The shaft itself is usually an octagon, and as well, they are usually made with a bit more texture as to provide a better grip.
More advanced players tend to use stick tape to mark locations on the lacrosse shaft along with giving themselves some extra grip.
A lacrosse shaft is made up of a number of different composite materials:
• Carbon fiber
A more experienced LAX player may lend for a lighter shaft, which is most often a more expensive model. The less experienced player would do just fine with a lower end model as many long-term players continue to utilize less expensive lacrosse shafts.
For NCAA rules, the stick has to be at least 40’’ long, but no more than 72’’. Within that range players find a number of different shaft lengths that suit their style of play.
Parts of a Lacrosse Stick – The Pocket:
There is a lot of freedom in how LAX players can put together their pockets (within the rules of course).
Every player needs to feel confident and comfortable with how they have crafted their pocket. The pocket must be crafted alongside the player’s game. If a player does not like the feel of their pocket it will cost them a few dropped balls and botched passes.
A player must find equilibrium with the feel of their pocket. The pocket must have both some stiffness, as to support the ball as it hits the pocket, but as well some flexibility and looseness for a player to be able to get rid of the ball quickly and smoothly.
To cover some logistics, the lacrosse pocket has three basic pieces. There is the lacrosse mesh, the sidewall string and the shooting laces.
Speaking to regulations, the pocket depth becomes an area of question. There can be no space viewed in between the plastic side of the lacrosse wall and the net. The top of the ball cannot be below the bottom of the sidewall.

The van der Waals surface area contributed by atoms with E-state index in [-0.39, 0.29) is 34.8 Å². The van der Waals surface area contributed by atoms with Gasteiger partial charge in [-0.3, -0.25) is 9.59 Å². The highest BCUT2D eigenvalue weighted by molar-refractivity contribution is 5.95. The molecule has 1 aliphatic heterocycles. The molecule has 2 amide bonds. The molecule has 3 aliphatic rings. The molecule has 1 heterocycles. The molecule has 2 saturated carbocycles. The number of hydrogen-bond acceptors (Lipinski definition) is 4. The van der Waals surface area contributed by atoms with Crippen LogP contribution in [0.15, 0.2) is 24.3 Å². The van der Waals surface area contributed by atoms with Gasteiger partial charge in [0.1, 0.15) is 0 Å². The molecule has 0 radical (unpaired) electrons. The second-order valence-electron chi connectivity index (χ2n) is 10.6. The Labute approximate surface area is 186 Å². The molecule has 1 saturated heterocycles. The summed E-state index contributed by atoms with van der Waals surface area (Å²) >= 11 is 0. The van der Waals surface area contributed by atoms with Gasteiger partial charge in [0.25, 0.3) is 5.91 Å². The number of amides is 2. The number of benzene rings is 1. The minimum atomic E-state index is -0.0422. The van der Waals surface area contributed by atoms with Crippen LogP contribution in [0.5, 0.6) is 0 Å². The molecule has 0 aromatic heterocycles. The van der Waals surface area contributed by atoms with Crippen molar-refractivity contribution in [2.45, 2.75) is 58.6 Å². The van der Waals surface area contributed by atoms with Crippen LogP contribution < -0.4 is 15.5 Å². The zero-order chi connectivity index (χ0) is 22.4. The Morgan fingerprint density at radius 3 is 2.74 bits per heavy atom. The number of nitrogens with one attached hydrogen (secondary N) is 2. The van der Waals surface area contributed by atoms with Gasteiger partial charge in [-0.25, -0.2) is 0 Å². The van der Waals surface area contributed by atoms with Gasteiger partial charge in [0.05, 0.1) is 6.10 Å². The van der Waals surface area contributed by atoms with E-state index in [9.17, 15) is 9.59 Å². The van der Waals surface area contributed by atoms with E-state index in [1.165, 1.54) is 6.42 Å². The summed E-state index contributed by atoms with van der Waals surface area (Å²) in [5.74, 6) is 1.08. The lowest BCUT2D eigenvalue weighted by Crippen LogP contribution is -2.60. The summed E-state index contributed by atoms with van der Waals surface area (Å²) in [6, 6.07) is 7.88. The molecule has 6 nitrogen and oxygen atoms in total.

To close out this pocket conversation, a lacrosse pocket can be made out of a number of different materials.
– Traditional Pocket – Still a pretty common preference for players today, the traditional pocket is made up of nylon strings, which are woven through leather straps.
– Hard Mesh – This is currently the most popular pocket used today. Hard mesh is durable, in the rain of dry weather. A hard mesh pocket will retain the feel of resistance.
– Soft Mesh – Soft mesh is the easiest to play with right after purchase because breaking it in is not really a concern. However, many players find soft mesh pockets more flimsy, which requires a few more shooting strings.
Mesh can come in all different kinds of designs and patterns. A lacrosse pocket is strung to have a number of different diamonds across the width. The number of diamonds woven becomes a personal preference for players.
Shooting Strings: Shooting strings lead the ball out of the pocket during a player’s throwing action. Strings need to be really tight to be able to rocket the ball out of the pocket. Loose strings risk a more inaccurate pass. Sticks come normally come with two to three shooting strings.
Here we have a basic outline of the parts of a lacrosse stick for you, if there is anything you would like covered in greater depth or any questions or concerns please comment below!